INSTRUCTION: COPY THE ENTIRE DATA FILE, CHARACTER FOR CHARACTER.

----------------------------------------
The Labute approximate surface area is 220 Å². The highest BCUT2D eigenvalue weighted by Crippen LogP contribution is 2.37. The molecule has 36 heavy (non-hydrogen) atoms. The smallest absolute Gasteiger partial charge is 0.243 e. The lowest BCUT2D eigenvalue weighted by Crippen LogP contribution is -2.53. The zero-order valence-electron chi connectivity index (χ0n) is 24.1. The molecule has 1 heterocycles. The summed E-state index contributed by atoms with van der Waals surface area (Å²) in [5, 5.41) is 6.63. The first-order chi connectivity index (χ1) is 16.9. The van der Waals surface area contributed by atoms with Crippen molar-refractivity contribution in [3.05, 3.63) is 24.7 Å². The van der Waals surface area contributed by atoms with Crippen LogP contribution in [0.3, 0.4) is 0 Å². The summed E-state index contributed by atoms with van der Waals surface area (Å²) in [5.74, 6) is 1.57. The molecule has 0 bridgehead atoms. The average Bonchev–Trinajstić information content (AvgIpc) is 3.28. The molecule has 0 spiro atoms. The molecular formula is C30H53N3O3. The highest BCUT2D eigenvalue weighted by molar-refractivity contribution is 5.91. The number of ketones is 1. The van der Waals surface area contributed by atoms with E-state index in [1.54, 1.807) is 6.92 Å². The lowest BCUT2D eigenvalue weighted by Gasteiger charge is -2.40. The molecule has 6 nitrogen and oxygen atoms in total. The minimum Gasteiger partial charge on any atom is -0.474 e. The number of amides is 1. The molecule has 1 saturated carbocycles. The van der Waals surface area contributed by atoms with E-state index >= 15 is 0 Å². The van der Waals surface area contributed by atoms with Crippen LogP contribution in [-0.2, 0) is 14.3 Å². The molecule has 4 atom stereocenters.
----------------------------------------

The Labute approximate surface area is 220 Å². The highest BCUT2D eigenvalue weighted by Crippen LogP contribution is 2.37. The molecule has 36 heavy (non-hydrogen) atoms. The smallest absolute Gasteiger partial charge is 0.243 e. The lowest BCUT2D eigenvalue weighted by Crippen LogP contribution is -2.53. The zero-order valence-electron chi connectivity index (χ0n) is 24.1. The molecule has 1 heterocycles. The summed E-state index contributed by atoms with van der Waals surface area (Å²) in [5, 5.41) is 6.63. The first-order chi connectivity index (χ1) is 16.9. The van der Waals surface area contributed by atoms with Crippen molar-refractivity contribution in [3.05, 3.63) is 24.7 Å². The van der Waals surface area contributed by atoms with Crippen LogP contribution in [0.3, 0.4) is 0 Å². The summed E-state index contributed by atoms with van der Waals surface area (Å²) in [5.74, 6) is 1.57. The molecule has 0 bridgehead atoms. The average Bonchev–Trinajstić information content (AvgIpc) is 3.28. The molecule has 0 spiro atoms. The molecular formula is C30H53N3O3. The highest BCUT2D eigenvalue weighted by molar-refractivity contribution is 5.91. The number of ketones is 1. The van der Waals surface area contributed by atoms with E-state index in [1.54, 1.807) is 6.92 Å². The lowest BCUT2D eigenvalue weighted by Gasteiger charge is -2.40. The molecule has 6 nitrogen and oxygen atoms in total. The minimum Gasteiger partial charge on any atom is -0.474 e. The number of amides is 1. The molecule has 1 saturated carbocycles. The van der Waals surface area contributed by atoms with E-state index >= 15 is 0 Å². The van der Waals surface area contributed by atoms with Crippen LogP contribution in [-0.2, 0) is 14.3 Å². The molecule has 4 atom stereocenters.